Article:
Galesburg Register-Mail from Galesburg, Illinois on May 11, 1973 · Page 4
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Galesburg Register-Mail from Galesburg, Illinois · Page 4

Galesburg, Illinois
Issue Date:
Friday, May 11, 1973
Page 4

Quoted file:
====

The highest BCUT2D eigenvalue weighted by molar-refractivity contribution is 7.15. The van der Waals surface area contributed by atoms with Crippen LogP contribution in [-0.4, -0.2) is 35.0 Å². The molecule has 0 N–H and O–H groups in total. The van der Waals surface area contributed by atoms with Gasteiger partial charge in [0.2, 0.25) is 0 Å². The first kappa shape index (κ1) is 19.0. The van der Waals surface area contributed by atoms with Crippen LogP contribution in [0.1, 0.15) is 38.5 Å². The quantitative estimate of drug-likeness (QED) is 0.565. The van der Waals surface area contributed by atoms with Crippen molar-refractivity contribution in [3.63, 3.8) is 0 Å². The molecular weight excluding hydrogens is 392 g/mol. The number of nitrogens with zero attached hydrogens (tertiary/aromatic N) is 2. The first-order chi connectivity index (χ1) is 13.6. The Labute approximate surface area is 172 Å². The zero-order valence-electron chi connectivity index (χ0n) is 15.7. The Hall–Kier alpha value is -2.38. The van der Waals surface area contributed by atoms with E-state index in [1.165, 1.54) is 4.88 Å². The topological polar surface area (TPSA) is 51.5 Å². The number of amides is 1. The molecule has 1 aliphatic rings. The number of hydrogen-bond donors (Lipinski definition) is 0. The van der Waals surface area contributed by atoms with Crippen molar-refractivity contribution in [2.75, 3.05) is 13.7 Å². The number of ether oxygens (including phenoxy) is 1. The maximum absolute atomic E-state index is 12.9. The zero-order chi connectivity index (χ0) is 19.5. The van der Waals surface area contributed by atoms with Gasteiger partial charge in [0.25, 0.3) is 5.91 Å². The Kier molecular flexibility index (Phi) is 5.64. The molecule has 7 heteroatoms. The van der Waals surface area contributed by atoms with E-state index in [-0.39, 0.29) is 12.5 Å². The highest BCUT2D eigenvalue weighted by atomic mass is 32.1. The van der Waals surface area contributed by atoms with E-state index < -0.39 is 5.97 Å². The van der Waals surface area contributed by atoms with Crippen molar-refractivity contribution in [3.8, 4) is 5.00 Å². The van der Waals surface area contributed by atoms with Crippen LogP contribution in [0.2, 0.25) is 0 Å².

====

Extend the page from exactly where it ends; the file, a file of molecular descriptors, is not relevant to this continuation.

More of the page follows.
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4 Gotfibura Raoister-Moll, Golesburp, Friday, May 11,1973 ''Welcome to the Clubhand Please Wipe Your Feet! 11 EDITORIAL Comment and Review The Illinois House has recently passed and sent to the Senate a piece of legislation authorizing a statewide lottery that would make some lucky Illinoisans rich and provide millions of dollars for public education. The measure/sponsored by Rep. Zeke Giorgi, D-Rockford, in the House, cays for the sale of 50-cent lottery tickets with an expected return of between $100-$200 million, depending on whose talking. The proceeds would be divided three ways, 45 per cent going to the winners, 45 per cent going to the common school fund, and 10 per cent going to operation of the legalized gambling concept. At first glance, the lottery sounds inviting. It would pump bad]y needed funds into school systems eager to discard property taxes as a source of revenue; it would hopefully attract the amateur gamblers away from the numbers racket to a legal pasttime, and for a few it would mean rags to riches in a hurry. The lottery system, however, has enough detracting characteristics that we would suggest the Senate send Rep. Giorgi's legislation back to the House for further study in an obscure subcommittee. Whl\e there is a spark of hope that a legalized lottery would hurt organized crime, there is no evidence in the six other states where lotteries are legal that it has had any effect on crime whatsoever. And that ray of hope can easily be neutralized by a legitimate fear that a statewide lottery will be infiltrated by the criminal element and encourage the type of corruption in government common to the racetrack field. It is true that a lottery will produce needed revenues for public services. In New York alone, the statewide lottery has generated $160 million since 1967 for educational purposes. In 1971, the New Jersey No State Lottery lottery resulted in $66 million for its education fund. Legalized gambling, now in existence in Illinois in the form of sanctioned bingo and paramutuel betting, may only be an easy answer to a complex question, however. Government always needs money and probably always will. But it. should only spend what the governed are wilting to pay through equitable, productive taxation. A lottery is little more than the thousands of con games that entice gullftye wage earners into spending hard-earned cash in hopes of quick, big returns. Too. often, that type of shell shuffling leads to indebtedness and family disputes. Those who would scream alarmist at our objections to a state lottery should spend some time with a history book. Lotteries are not new. The settlement of Virginia was largely financed by lotteries in England. All 13 original colonies authorized them as a voluntary form of taxation. And back then, the proceeds were used for education. They helped establish Harvard, Yale, Columbia, Dartmouth and other pillars of higher education, By 1830, lotteries were producing $60 million a year. But by that time, those inescapable weaknesses in the human nature had succumbed to the temptation of easy money. Swindles, embezzlement and corruption of public officials became so common that, by the end of the 19th Century, all states had either outlawed or discontinued their lotteries. Who is going to argue that the same would not happen in future years? Who is going to say that public officials today are so trustworthy and immune to corruption that a lottery would not have the potential of shattering government like the racetrack stock scandals, state contract manipulations or campaign slush funds? Not us. A Day For Motherhood is no longer a full-time occupation for an increasing number of women. This Mother's Day, Sunday, will find more women than ever before working outside, the home. While the number of children in the population has declined somewhat in recent years, the number of children with working mothers has increased significantly. Nearly one-third of all mothers with preschool children and one-half of the mothers with school-age , children are working. If recent trends continue, reports the National Planning Asso- j ciation (Projection Highlights, March 1973), 59 per cent of all mothers will be in the labor force by 1980. Separated, widowed and divorced women bringing up children on their own have always worked in large numbers. But the current increase in working mothers is not primarily the result of family breakups. Mother It is identified largely with changing attitudes toward woman's place in society, the trend toward smaller families, and the inflationary economy. The biggest problem facing working mothers is the lack of adequate and affordable day care facilities for their children. The predominance of the nuclear family generally precludes the sharing of childcare responsibilities with grandparents or other adult relatives. Present work schedules do not easily accommodate to family responsibilities. Illness, doctor visits, teacher conferences and similar obligations that may require a parent's presence are not routinely acceptable reasons for absence from work, with or without pay. Even the most resourceful mother finds it difficult to achieve a balance between commitment to her job and the needs of her children. Negro Americans have about the tame reactions to the Watergate affair, wUfi a few inv ptjrtant racial overtones, m Aoat of their felkw cHiaern, Some see it as a vindication of their opinion of the President and of hit administration. Others think Watergate has been exaggerated, compered to their other troubles. Others think the whole thing Is political. But the thoughtful ones, and especially those quick to make e racial thing out of every happening, are one in the bitterly gleeful realization that an administration which pointed the "law and order" finger at their race has been revealed, from near to the' top down, as a lawbreaker. AS MIGHT HAVE been expected, the crime of breaking and entering aroused only token attention. Electronic surveillance was viewed as an operation to be frowned upon, but not •to the point of indignation. Only the perceptive ones who saw the danger to every citizen became indignant. It was the cavalier attitude of the White House that fanned the nation into a flame of first, curiosity and second; outrage. The immense White House machinery brushed off . towmm hauteur, thii certainty that the king's household cen do no wrong, that stirred black people. So often they hid seen the powerMha^be ride roughshod over their humanity. Hadn't they heard e noise from the UN RepuMcta Nettonel Convention about "crime In the streets"? Did they not beer, near the end of the election campaign of 1972, their President declare in a radio speech: "We will not be satisfied until all our city streets are safe"? They are suffering from the crime label, AU the while, the administration was seeking to clamp the holier-than-thou lid en Water. gate. The nagger, the, purse- snatcher, and the other petty criminals mmto be the targets, while WeJergefto criminal!- ty and huge atueh funds were to remain hidden in the shadows. FOR THE REAL evil in the Watergate affair is in the examples set for the rest of the nation by the men who plotted the Watergate and related capers. The example is that crime Comment By Roy Wilkins on the high level is to be condoned. Crime on a low level, however, without the protection of powerful men, la to be punished pittnptty. In mulmum fashion, and with records that witt extend through a lifetime. Why do we have the school busing Issue plaguing the tend? Is It not mostly because of the open opposition of the White House (despite recent opinions of the courts)? Does the White House have a reason for not explaining to the American pe> ergate that only the busing of „ si children can supply ap» p^cunately equal education ' "Where communities have withheld the neosssary funds to Improve the neighborhood schools? Every law en'orcement agency is influenced by federal p:l- cy. If that policy says by plain implication that the rights of Negro suspects are to be ignored, then local police will use excessive force against blacks. These can be those suspected Of crime and those not remotely connected with criminal activity. THE REAL CRIME of Water- gats is in the arrogance of covering up, with power and with almost limitless funds, criminal activity on a high level, while branding and pursuing and punishing vindictively criminal activity on what is deemed to be a lower level. The poison of this theory has spread from the citadels of the mighty into every cranny of the nation. The American people Will be fortunate if they extricate themselves from the shabby corruption that attaches to the mere intoning of the "law and order" cry. .(Released by The Register and Tribune Syndicate, 1973) WASHINGTON - Representative Burt Takott. R-Calif., the dapper sportsman from Salinas, is fond of lecturing his fellow congressmen on the rules of dress and decorum he thinks should be observed on the House floor. Yet he didn't mind violating the rules of decorum to wangle prizes and trophies for the First Annual Congressional Golf Tournament last September. As chairman of the outdoor frolic, he helped put the squeeze on Washington's lobbyists for a cornucopia of valuable gifts. Talcott wasn't deterred \at first by warnings that we might find out about the flood of sports equipment, TV sets, windbreakers, gift certificates and shiny merchandise that the lobbyists were donating. Representative John Hunt, R-N.J., even warned in a personal memo to:Talcott that playing the tournament in Washington might be "too risky. Remember Anderson;" WE APOLOGIZE for taking so long to dig out the details. We have now learned, however,. that gifts poured in for the congressional golfers from the industries they are supposed to oversee — Abbott Labs, American Can, Celanese. Fairchild Industries, General Tire^Goodrich, Goodyear, Gulf Oil, Humble Oil, Japan Air Lines, Lockheed, Magnavox. Marriott Hotels, Northrop, Northwest Orient, Olin, Ralston Purina, Raytheon, Squibb and Uniroyal. Generous gifts were also do- ists' Generosity Just Too Much Comment By Jack J Anderson <i , nated by trade organizations ^ representing the textile makers, chicken raisers, cattlemen and broadcasters. Even American- it Standard in New York provided two gaily decorated toilet seats for some deserving congress$ man. ! Talcott left it largely to his prize chairman, Rep. Roger Zion, R-Ind., to collect the boodle. The amiable Zion mailed out a letter to some 200 lobbyists, soliciting prizes in language they couldn't refuse. "You have a great opportunity to promote your product (or industry) to your elected representatives," wrote Zion on official House stationery. He told the lobbyists that he hoped each of the 80 or 90 congressional duffers would "come home with a prize or two... . © 1W1 by NEA, ' The board decided that we had been a friendly bank long enough, so we hove gene oocit to being our old ulvea!" (Jalesbqrgf Ife^erMail 40 Smith PpalrU c* . Office 140 South Prairie Street Galeiburg, Illinois, 61401 TELEPHONE NUMBKR Register-Mail Exchange 343-7181 Entered as Second Class Matter at the Pott Office at Galesburg, Illinois, under Act of Congress of March 3. 1879. Daily except Sundays and Holidays other than Washington's Birthday, Columbus Day and Veterans Day. Ethel Custer Pritchard, publisher; Charles Morrow, editor and general manager; Robert Harrison, managing editor; Michael Johnson, assistant to the editor; James U Connor, assistant managing editor. National Advertising Representatives: Ward Griffith Co., Inc., New York, Chicago, Detroit, Los An geles, San Francisco, Atlanta, Mm neapolis, Pittsburgh, Boston, Char lotte MEMBER AUDIT BUREAU OF CIRCULATION ' SUBSCRIPTION RATES By Carrier in City of Galesburg 80c a-Week By RFD mail in our retail trading zone: 1 Year $16.00 3 Months 85115 6 Months $ 9.00 1 Month |2oo No mail subscriptions accepted In towns where there is established newspaper boy delivery service. By Carrier in retail trading ton* outside City of Galesburg SOc a Week By mall outside retail trading zone in Illinois, Iowa and Missouri and by motor route in retail trading zone: 1 Year $22 00 3 Months $5 00 6 Months $12 00 1 Month 82.60 By mall outside Illinois, Iowa and Missouri: 1 Year $26 00 3 Months 87.30 6 Months $14.90 1 Month |3.0U Would you please find some suitable prize (or prizes)... and send same to me at the above address/' , ZIQN'S OFFICE filled up with so many fancy prizes that Talcott began to get uneasy. Quietly, .he called potential donors to urge them not to give any more and apologized to more scrupulous congressmen about the Zion letter. Still, the gifts gushed in. Representative William Dickinson, R-Ala., wrung 11 windbreakers from the Russell Company. Senator Paul Fannin, R-Ariz., "notified Talcott he had come up with a set of woods from Ping Manufacturing. Representative Wiley Mayne, R-Iowa, reported he could wangle five golf bags from Wilson Sporting Goods if Talcott wanted^ them, although Mayne advised; cautiously that "I personally don't think (it) would be a good idea" to let Wilson handle all sports prizes as Wilson had offered. The hole-in-one chairman, Rep. John Rousselot, R-Calif., after failing to get Ford to "volunteer" a one-year free lease on a Pinto, approached the National Auto Dealers Association. He was referred to a car rental firm where he got the promise of a free three-month lease. But none of the congressmen got a hole-in-one. REPRESENTATIVE Harold Collier, R-III., arranged the tournament at famed Burning Tree, a private golf course. But he became so aghast over the solicitation of gifts that he can- \ celled it. The tournament wound up instead on the golf course at nearby Andrews Air Force Base, jrince the brass hats, like the lobbyists, were in no position to refuse. .After chewing up the fairways at Andrews, the congressmen made one last assault on the lobbyists' pocketbooks. They were invited to attend a gala cocktail party at the expense of the U.S. Independent Telephone Association. Footnote: Talcott is again heading up the annual Congressional Golf Tournament, but he assured us there'll be no more "general solicitation." Said the rueful Talcott: "We've all learned something." MILLION-DOLLAR BRIBE? .Representative Charles Rangel, D-N.Y., claims ITT's million- dollar offer to help finance a CIA sabotage operation against Chile's President Salvadore Allende was a bribe. In a letter to departing Attorney General Richard Kleindienst, Rangel, an attorney, wrote: "In my opinion, this offer of money to the CIA was a violation of the federal bribery g|atute. It is difficult for me to see how an offer of one million dollars to the government could be construed in any other way than as an inducement meant to influence a certain policy decision. I am quite puzzled by the lack of action on the part of federal prosecutors." WATERGATE FRIENDSHIP: At least one long-standing friendship has withstood the test of Watergate. Spencer Oliver, the Democratic official whose phone was tapped by the Watergate bugging crew, remains on close personal terms with President Nixon's speech writer, Pat Buchanan. The two grew up together in Washington. Although; they wound up at opposite political poles, they still meet at night and argue their political differences over drinks. Incidentally, Buchanan has told Oliver he's convinced the President had no prior knowledge of the tap on Oliver's phone. (Copyright; 1973, by United Feature Syndicate, Inc.) Crossword Puzzle Sempiternity Aatwar to Previous Puile ACB058 1 Forever and 8 Word without S Province in South Africa 10 Repeat 14 Soviet laka 15 Nina-day prayers IS Indian weight 17 Moist 19 Alleviates 20 City in Franco 23—demtr 24 Ado 26 Sat in order 2f Choral composition 30 Cut the grass 31 Island (Fr.) 34 No matter which SSRoofrinisl 37 Man's nama 39 Bent, bias 41 Near East potentate 1 42 Devoured 44 City in Texas 44 Animate 41 Protective cloth 49£ncloturo „ (Scot) 52 Following- 54 Wand 56 Overhead item 57 Meager 58 Compass reading 59 Otherwise DOWN 1 Biblical patriarch 2 Weathercock 3 Sempiternity 4 Tatter 5 World War II area (ab). 6 Glacial snow 70! reverie • Stretch of grassy land 10 Endless 11 Handle 12 Chinese monetary unit 13 Sigmoid curve IS Greek letter 21 Exist 22 Theatrical abbreviation 24 Little (Scot) 25 Heavy weight 27 Profound 7 respect H 28 Far (comb, form) 31 Living forever 32 Hawaiian garland 33 Gd astray 38 Friend (coll) at Conducted 39 Rigorous 40 Numerical prefix 42 Landed 43 Belgrade V7 45 Recedes 46 Chemical suffixes 47 Epochs 50 Ages and 51 Grafted (her) 53 Span of lite 55 High card r r r OUWtrAft* IMTUMUI AUK)